As the old bumper sticker says, shit happens. Despite all you do to prevent it, all the systems and all the rules, when humans are involved, things can and will go wrong.
The real issue is what you do to contain the initial error, to prevent it from becoming a disaster.
Of course, that’s the minimum that you should do. Leaders who think strategically leverage errors, the lemons, into positive outcomes, that is, into lemonade.
As I write this, a dumb ass stupid management problem at Southwest Airlines is trending in the news.
As Fox News reports, a Minnesota man and his 6 and 9 year old children were asked to get off a Southwest Airlines flight and were not allowed back on the plane until he deleted an uncomplimentary tweet about a gate agent.
The passenger, a top level Southwest frequent flyer, got into a disagreement with the gate agent over whether his young children could board with his priority group, as they had been allowed in the past. When the gate agent refused to permit them to board with the priority group, the passenger asked for her full name and she refused to give it.
The passenger tweeted about the incident and about the gate agent’s rudeness. Then, after he and his children were finally allowed to board, they were removed from the plane until he agreed to delete the tweet. The gate agent reportedly felt that the tweet threatened her safety. Sure it did.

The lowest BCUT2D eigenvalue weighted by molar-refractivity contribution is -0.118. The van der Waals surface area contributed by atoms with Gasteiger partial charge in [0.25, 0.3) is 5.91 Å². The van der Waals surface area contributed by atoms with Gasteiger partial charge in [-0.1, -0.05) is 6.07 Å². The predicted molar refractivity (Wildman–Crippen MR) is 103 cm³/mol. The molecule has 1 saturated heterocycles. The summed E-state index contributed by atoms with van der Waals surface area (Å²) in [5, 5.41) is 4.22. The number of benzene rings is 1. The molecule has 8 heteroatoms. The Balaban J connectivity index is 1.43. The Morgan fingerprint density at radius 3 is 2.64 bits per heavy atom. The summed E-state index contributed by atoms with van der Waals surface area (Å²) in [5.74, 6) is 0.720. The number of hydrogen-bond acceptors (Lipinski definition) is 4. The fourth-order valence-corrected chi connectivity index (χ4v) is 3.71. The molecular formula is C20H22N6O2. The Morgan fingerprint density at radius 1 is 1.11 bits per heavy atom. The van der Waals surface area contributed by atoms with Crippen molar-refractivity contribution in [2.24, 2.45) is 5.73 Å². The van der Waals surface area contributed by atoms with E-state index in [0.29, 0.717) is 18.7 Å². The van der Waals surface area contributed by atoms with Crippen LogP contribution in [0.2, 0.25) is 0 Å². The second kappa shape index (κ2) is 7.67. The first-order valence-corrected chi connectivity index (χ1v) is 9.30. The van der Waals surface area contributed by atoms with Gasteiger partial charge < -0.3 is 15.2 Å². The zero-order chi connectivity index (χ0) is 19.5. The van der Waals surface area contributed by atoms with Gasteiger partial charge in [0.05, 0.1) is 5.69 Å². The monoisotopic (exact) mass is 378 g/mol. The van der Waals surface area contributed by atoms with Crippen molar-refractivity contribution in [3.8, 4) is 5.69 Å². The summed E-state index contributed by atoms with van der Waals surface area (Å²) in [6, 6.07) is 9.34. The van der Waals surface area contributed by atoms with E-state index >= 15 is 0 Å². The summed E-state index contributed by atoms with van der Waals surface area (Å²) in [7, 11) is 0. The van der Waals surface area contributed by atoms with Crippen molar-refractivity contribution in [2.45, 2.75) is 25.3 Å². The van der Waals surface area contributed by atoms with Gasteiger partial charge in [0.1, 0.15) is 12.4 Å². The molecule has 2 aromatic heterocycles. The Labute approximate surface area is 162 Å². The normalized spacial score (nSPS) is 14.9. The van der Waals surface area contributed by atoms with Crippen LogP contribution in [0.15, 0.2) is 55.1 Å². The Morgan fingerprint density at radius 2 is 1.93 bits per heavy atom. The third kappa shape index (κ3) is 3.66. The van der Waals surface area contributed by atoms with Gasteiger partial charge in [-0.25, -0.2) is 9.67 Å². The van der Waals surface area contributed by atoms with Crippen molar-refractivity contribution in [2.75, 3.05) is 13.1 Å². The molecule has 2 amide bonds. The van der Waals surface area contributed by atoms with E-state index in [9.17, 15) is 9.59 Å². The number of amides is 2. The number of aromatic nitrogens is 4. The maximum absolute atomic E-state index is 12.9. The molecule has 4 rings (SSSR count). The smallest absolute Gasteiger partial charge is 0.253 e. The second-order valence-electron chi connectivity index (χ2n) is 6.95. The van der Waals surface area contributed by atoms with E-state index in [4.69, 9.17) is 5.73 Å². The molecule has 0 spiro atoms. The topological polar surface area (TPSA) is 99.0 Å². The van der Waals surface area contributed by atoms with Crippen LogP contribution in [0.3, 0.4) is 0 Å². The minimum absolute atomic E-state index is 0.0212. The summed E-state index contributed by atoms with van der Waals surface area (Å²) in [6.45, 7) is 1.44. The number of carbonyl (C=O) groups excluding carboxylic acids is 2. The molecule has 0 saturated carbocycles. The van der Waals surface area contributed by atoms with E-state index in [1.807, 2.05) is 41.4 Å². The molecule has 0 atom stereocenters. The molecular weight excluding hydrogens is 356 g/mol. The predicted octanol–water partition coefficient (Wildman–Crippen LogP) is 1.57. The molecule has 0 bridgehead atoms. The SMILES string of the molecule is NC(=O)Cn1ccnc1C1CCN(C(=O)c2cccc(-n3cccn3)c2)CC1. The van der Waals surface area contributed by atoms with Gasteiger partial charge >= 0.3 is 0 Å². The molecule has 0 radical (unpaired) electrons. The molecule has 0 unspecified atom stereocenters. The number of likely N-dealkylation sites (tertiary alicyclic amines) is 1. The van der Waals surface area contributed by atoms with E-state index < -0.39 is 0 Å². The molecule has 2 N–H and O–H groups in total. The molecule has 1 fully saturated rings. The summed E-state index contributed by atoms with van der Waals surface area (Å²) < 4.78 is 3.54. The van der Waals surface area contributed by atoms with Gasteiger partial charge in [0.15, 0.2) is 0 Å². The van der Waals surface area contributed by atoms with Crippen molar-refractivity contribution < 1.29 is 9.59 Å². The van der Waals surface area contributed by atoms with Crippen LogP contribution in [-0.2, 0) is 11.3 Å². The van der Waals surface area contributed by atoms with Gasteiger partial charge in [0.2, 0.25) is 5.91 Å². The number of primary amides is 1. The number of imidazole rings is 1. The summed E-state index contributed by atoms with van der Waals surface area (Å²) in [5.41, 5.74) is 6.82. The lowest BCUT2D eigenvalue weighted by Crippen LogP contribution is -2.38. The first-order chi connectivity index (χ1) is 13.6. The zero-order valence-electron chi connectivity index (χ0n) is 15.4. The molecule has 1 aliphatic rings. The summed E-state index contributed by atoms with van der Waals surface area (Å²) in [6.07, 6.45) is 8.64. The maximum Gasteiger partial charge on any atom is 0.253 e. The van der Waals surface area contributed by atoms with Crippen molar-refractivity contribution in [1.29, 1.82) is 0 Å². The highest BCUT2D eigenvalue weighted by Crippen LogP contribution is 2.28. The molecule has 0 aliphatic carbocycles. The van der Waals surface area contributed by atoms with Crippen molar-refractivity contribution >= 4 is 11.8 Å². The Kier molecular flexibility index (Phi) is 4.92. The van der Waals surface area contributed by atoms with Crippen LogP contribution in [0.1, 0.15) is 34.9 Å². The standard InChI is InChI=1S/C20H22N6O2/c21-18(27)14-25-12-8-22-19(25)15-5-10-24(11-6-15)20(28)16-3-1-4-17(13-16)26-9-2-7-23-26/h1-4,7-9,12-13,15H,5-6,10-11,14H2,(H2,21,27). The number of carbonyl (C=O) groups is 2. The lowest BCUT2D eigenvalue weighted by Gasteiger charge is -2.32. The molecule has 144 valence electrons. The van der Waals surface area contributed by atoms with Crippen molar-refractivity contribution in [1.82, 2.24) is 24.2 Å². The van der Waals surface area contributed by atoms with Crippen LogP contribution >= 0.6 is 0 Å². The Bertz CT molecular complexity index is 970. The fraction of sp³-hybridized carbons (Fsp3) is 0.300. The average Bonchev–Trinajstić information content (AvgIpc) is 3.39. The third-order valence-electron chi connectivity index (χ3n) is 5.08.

The customer is not always right and Southwest is famous for standing up for its employees. But sometimes that’s the stupid thing to do.
Value is measured in the eyes of the customer and it’s ridiculous to destroy that value, especially in the eyes of a highly loyal customer.
Southwest offered each of the father and his two children a $50 voucher and said that it’s investigating. But they’ve already received a gazillion dollars worth of bad press.
All that could have been avoided with the right hiring and training policies and with the right managers who could have stepped in to prevent one employee from damaging the company’s reputation.
But when viewed strategically, most problems, from those of airlines to ASCs, are indeed opportunities, problems that can be flipped and made, through very fast filtering through your group’s overall strategy followed by very fast deployment of a conforming tactic, into wins. I refer to this as The Situation Transformer™ – it’s making lemons into lemonade.
In the Southwest scenario, one slightly more competent manager could have handled the customer as someone of value, apologizing for the way he was treated and offering some real perks. They could have turned an initially poorly handled customer into an ambassador of goodwill.
Comment or contact me if you’d like to discuss this post.
Mark F. Weiss